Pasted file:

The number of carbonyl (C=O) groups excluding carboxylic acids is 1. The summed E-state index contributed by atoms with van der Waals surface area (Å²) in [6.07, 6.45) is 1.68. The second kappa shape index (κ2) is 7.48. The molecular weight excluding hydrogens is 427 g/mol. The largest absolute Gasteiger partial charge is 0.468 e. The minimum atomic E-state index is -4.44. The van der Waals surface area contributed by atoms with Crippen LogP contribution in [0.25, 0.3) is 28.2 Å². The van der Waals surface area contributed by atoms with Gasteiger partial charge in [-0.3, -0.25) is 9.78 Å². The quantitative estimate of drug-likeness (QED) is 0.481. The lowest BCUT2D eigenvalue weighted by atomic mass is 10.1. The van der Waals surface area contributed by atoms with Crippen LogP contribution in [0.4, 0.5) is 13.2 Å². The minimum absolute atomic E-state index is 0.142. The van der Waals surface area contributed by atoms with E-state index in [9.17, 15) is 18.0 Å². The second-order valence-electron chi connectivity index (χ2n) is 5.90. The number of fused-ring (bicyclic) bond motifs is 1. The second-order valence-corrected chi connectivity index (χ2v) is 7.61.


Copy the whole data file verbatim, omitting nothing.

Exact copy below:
The number of carbonyl (C=O) groups excluding carboxylic acids is 1. The summed E-state index contributed by atoms with van der Waals surface area (Å²) in [6.07, 6.45) is 1.68. The second kappa shape index (κ2) is 7.48. The molecular weight excluding hydrogens is 427 g/mol. The largest absolute Gasteiger partial charge is 0.468 e. The minimum atomic E-state index is -4.44. The van der Waals surface area contributed by atoms with Crippen LogP contribution in [0.25, 0.3) is 28.2 Å². The van der Waals surface area contributed by atoms with Gasteiger partial charge in [-0.3, -0.25) is 9.78 Å². The quantitative estimate of drug-likeness (QED) is 0.481. The lowest BCUT2D eigenvalue weighted by atomic mass is 10.1. The van der Waals surface area contributed by atoms with Crippen LogP contribution in [0.4, 0.5) is 13.2 Å². The minimum absolute atomic E-state index is 0.142. The van der Waals surface area contributed by atoms with E-state index in [9.17, 15) is 18.0 Å². The second-order valence-electron chi connectivity index (χ2n) is 5.90. The number of fused-ring (bicyclic) bond motifs is 1. The second-order valence-corrected chi connectivity index (χ2v) is 7.61.